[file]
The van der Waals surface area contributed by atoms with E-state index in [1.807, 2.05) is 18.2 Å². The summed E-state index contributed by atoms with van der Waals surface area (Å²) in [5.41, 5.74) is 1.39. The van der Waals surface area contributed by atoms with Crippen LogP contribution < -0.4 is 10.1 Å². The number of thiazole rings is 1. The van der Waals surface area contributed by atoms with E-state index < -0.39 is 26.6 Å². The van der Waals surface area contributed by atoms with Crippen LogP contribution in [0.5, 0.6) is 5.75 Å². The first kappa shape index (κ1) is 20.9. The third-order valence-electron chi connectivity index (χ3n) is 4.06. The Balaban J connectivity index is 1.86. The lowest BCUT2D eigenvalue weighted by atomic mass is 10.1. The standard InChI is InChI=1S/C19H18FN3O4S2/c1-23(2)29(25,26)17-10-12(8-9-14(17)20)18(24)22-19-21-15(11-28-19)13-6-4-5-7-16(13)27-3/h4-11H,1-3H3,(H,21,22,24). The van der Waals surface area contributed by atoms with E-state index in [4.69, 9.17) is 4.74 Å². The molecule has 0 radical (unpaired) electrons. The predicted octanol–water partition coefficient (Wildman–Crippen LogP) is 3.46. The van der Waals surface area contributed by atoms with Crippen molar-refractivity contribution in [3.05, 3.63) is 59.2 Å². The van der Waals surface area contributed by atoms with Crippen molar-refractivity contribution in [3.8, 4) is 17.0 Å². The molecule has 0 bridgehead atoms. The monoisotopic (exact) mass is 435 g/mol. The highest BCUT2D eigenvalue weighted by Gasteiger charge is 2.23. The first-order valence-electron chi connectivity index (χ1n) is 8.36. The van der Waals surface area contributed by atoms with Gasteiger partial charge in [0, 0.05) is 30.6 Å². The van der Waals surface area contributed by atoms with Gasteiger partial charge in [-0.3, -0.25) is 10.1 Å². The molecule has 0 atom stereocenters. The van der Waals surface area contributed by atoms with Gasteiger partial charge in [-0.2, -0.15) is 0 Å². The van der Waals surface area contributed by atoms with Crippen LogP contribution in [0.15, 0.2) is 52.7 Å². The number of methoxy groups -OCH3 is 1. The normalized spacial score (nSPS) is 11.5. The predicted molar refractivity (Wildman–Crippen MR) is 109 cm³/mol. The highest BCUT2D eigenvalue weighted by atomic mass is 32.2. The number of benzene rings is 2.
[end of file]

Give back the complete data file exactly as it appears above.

The van der Waals surface area contributed by atoms with E-state index in [1.807, 2.05) is 18.2 Å². The summed E-state index contributed by atoms with van der Waals surface area (Å²) in [5.41, 5.74) is 1.39. The van der Waals surface area contributed by atoms with Crippen LogP contribution < -0.4 is 10.1 Å². The number of thiazole rings is 1. The van der Waals surface area contributed by atoms with E-state index < -0.39 is 26.6 Å². The van der Waals surface area contributed by atoms with Crippen LogP contribution in [0.5, 0.6) is 5.75 Å². The first kappa shape index (κ1) is 20.9. The third-order valence-electron chi connectivity index (χ3n) is 4.06. The Balaban J connectivity index is 1.86. The lowest BCUT2D eigenvalue weighted by atomic mass is 10.1. The standard InChI is InChI=1S/C19H18FN3O4S2/c1-23(2)29(25,26)17-10-12(8-9-14(17)20)18(24)22-19-21-15(11-28-19)13-6-4-5-7-16(13)27-3/h4-11H,1-3H3,(H,21,22,24). The van der Waals surface area contributed by atoms with E-state index in [4.69, 9.17) is 4.74 Å². The molecule has 0 radical (unpaired) electrons. The predicted octanol–water partition coefficient (Wildman–Crippen LogP) is 3.46. The van der Waals surface area contributed by atoms with Crippen molar-refractivity contribution in [3.05, 3.63) is 59.2 Å². The van der Waals surface area contributed by atoms with Crippen molar-refractivity contribution in [3.8, 4) is 17.0 Å². The molecule has 0 bridgehead atoms. The monoisotopic (exact) mass is 435 g/mol. The highest BCUT2D eigenvalue weighted by Gasteiger charge is 2.23. The first-order valence-electron chi connectivity index (χ1n) is 8.36. The van der Waals surface area contributed by atoms with Gasteiger partial charge in [0, 0.05) is 30.6 Å². The van der Waals surface area contributed by atoms with Gasteiger partial charge in [-0.3, -0.25) is 10.1 Å². The molecule has 0 atom stereocenters. The van der Waals surface area contributed by atoms with Gasteiger partial charge in [-0.2, -0.15) is 0 Å². The van der Waals surface area contributed by atoms with Crippen LogP contribution in [0.15, 0.2) is 52.7 Å². The number of methoxy groups -OCH3 is 1. The normalized spacial score (nSPS) is 11.5. The predicted molar refractivity (Wildman–Crippen MR) is 109 cm³/mol. The highest BCUT2D eigenvalue weighted by atomic mass is 32.2. The number of benzene rings is 2.